Akira Kurosawa's Ikiru tells us the story of an aging bureaucrat and his rekindled love for life when he finds out his end is near. In this moving story, the master director shows us how one can choose to take control of life, do as the heart says, enjoy life as it is; but so often we get busy living lives we never wanted - that living busily becomes life. Sad are such lives that find desire to live only when faced with a prospect of death!
Takashi Shimura plays Watanabe, a government employee who loses his wife and joie de vivre at a young age and gets so used to leading a dispassionately serious life that folks at work refer to him jokingly as 'a mummy'. The only thing he is good at his guarding his turf at work, which he does zealously as the Head of Public affairs department, doing nothing of significance but appearing busy all the time all the same. Life goes on mechanically till the day he gets to know of his stomach cancer.
Depression and also a desire to reclaim the enjoyment he missed in the past 30 years seize him at once. The indulgence he hasn't known ever in drinking and gambling don't diminish the emptiness he feels inside even a bit, but push him deeper into a whirl of depression. He flounders desperately for a small ray of hope, a small something that can help him out of his unbearable trauma but nothing comes from his family. When a lively young lady from work comes to meet him - seeing her honesty, openness and simple happiness at small things, he clutches her like she were the last straw of hope. And starts following her.
And just when his creepiness starts scaring the poor lady, he has a sudden realization on how he can start living again. In a wonderfully constructed scene, a group of school girls begin singing Happy birthday song just when Watanabe realizes that he can find happiness at work by doing something purposeful, something he hadn't done ever in his working life and rushes out of a restaurant - he is re-born. "Happy birthday to you, Watanabe!"
With almost an unworldly passion and dogged determination at work, he takes up the cause of a small colony that submitted a request for public park - and fights the bureaucracy around him like his life depended on it. In 5 months he achieves the impossible, bureacracy bows and the public park becomes a reality. Watanabe reclaims a piece of life he missed.
Success has plenty of parents while failure is a bastard. Watanabe dies a happy man, but doesn't get the credit for the public park he helped build. The second half of the movie, for the most part takes place in Watanabe's funeral parlour and fills us in with tidbits from his last few days and his colleagues' vacillation about the Watanabe's real motives behind his last months' work. Unwilling to give him any credit when sober, sozzled they all boisterously give him his due. Only one person in the group really believes in Watanabe's commitment. Next day, they are all back to work, get busy not working and it is business as usual. The lone Wantanabe supporter struggles with his conscience for a brief while before mountainous paperwork swallows him.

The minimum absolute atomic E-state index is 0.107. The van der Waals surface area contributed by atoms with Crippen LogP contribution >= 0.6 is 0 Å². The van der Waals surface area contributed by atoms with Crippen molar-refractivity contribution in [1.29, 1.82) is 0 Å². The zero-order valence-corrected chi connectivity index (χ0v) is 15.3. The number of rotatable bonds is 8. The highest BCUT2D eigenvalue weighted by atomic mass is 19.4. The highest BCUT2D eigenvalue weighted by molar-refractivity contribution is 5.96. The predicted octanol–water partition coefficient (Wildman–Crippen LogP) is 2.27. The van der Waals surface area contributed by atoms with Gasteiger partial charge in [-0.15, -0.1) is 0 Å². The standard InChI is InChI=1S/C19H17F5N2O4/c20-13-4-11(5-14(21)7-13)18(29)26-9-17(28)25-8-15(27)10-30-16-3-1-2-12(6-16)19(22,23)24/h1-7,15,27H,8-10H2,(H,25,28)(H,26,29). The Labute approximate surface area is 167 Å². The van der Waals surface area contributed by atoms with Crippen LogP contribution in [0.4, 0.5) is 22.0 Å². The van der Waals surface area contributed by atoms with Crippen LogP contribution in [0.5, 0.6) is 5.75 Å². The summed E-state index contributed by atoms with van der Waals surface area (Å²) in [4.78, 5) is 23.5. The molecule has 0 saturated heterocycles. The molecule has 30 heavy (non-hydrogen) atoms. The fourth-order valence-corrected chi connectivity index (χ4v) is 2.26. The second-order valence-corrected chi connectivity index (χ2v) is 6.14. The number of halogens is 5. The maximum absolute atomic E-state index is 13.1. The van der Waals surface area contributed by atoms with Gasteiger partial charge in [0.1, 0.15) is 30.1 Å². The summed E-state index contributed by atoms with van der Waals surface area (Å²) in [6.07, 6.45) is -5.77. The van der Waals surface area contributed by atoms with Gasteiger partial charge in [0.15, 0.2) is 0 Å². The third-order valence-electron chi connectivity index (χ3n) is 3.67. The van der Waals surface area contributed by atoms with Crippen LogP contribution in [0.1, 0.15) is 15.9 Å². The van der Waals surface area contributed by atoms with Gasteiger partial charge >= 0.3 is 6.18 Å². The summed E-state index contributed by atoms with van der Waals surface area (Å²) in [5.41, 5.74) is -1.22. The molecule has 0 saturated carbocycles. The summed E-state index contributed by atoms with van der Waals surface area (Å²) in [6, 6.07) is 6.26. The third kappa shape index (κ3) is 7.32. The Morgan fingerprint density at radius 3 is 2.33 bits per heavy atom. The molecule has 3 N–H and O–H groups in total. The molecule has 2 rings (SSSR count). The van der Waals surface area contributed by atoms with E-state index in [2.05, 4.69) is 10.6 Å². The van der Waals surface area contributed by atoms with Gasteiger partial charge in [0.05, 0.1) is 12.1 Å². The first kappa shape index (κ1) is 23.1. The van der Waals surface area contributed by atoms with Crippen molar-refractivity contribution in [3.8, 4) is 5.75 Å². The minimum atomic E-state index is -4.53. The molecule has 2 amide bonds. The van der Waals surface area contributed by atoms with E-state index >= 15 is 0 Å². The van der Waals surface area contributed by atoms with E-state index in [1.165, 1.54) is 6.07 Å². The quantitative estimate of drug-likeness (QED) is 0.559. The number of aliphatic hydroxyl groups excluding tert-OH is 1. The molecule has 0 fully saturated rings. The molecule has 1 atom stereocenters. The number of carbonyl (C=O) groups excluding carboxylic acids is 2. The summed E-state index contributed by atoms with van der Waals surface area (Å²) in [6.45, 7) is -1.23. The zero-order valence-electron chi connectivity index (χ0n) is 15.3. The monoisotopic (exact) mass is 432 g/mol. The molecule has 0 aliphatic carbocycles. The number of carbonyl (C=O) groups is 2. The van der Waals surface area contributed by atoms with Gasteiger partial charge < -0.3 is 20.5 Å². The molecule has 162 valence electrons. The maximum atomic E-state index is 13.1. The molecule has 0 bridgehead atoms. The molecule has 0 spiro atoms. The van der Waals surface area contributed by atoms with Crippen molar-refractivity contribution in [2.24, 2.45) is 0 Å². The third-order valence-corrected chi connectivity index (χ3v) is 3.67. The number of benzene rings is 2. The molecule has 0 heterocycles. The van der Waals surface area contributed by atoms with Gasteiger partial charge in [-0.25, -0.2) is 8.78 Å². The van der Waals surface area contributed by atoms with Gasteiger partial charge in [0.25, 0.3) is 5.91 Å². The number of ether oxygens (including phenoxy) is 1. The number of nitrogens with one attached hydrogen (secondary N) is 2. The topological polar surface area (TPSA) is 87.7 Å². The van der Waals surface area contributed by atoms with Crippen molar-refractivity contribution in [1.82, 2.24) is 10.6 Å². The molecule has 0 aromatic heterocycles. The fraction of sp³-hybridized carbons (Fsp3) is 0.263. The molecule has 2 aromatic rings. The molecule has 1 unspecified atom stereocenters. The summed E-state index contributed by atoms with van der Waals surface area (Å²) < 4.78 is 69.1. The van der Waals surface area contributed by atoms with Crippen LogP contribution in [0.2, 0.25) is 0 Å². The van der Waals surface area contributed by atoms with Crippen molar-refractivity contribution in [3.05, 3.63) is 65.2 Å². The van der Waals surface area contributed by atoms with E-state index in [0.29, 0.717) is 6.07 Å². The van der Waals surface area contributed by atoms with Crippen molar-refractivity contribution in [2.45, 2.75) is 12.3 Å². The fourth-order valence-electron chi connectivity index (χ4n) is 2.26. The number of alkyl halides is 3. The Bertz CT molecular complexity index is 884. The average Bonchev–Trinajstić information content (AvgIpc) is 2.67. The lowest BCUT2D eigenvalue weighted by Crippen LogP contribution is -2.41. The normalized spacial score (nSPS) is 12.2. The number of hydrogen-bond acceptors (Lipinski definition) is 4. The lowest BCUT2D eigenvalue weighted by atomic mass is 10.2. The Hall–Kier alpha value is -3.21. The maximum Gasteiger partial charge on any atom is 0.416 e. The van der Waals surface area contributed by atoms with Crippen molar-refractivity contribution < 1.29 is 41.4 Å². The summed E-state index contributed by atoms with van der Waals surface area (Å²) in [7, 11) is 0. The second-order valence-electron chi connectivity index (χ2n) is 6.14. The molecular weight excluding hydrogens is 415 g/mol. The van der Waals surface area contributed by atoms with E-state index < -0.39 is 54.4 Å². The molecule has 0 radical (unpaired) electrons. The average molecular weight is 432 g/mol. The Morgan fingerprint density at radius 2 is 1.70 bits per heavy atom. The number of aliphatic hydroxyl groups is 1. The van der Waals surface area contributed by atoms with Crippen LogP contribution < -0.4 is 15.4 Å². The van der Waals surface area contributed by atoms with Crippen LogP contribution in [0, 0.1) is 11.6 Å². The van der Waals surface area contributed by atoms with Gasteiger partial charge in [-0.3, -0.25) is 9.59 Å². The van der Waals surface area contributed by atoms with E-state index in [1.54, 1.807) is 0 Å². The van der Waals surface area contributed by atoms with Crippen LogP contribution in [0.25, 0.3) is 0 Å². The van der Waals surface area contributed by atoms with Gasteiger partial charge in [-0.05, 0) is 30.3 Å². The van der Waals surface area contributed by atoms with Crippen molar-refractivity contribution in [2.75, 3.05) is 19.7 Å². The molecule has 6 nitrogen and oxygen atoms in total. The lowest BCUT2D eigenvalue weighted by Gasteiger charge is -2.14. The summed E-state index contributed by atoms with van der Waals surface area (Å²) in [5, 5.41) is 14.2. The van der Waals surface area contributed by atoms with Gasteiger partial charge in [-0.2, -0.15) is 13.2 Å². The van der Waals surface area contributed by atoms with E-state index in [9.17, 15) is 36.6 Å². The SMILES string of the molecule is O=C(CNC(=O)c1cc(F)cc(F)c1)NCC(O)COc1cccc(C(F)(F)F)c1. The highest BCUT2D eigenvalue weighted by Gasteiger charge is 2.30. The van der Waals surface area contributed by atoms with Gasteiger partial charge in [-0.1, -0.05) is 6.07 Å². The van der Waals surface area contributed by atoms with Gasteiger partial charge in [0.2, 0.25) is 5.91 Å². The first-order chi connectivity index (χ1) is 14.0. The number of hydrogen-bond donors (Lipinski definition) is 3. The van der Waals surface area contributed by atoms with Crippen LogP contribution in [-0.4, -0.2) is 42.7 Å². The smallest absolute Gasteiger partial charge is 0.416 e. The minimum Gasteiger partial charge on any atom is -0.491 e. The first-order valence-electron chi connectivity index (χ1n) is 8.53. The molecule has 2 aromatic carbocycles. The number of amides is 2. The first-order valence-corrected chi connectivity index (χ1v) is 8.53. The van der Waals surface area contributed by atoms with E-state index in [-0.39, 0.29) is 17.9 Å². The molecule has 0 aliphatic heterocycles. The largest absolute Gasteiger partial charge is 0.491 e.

Life goes on!
Some scenes that stand out in this outstanding movie are:
1. Fellow patient at doctor's office: Watanabe's transformation from a faintly smiling, polite, passive participant in the conversation to a withdrawn and terrified patient full of premonition because of the litany of stomach cancer symptoms the fellow patient belts out, is very touching.
2. Song at the nightclub: The passion and pathos Watanabe puts into the rendering of "Life is short" song at the nightclub. Some patrons and a nearby dancer, taken aback, move away as he immerses himself into a dirgelike rendering.
3. Birthday celebration: Watanabe's figurative rebirth comes with a birthday celebration in the background. When he reaches his office and picks up a file that is to become his life for the next few months, same music plays in the background. We know Watanabe has changed, he's found a purpose in his life.
4. Goon's threat: In his dogged pursuit for the public park, Watanabe unruffles the feathers of a powerful businessman who wants to build a restaurant at the same site. One of his cronies, finds Watanabe at deputy mayor's office walks up to him and threatens him to back away if he values his life. The look he gets in return is the one he doesn't expect - and he involuntarily steps back. Wonderful scene!
5. Final respects: When the colony residents walk in to pay their final respects to Watanabe, the deputy mayor and other officials are still in the funeral parlor, I expected them to burst out with indignation at the injustice meted out to their crusader. But they cry their hearts out, light the incense sticks and walk out sobbing. A touching scene.
I am sure I'll find many more scenes to love in my repeat viewings.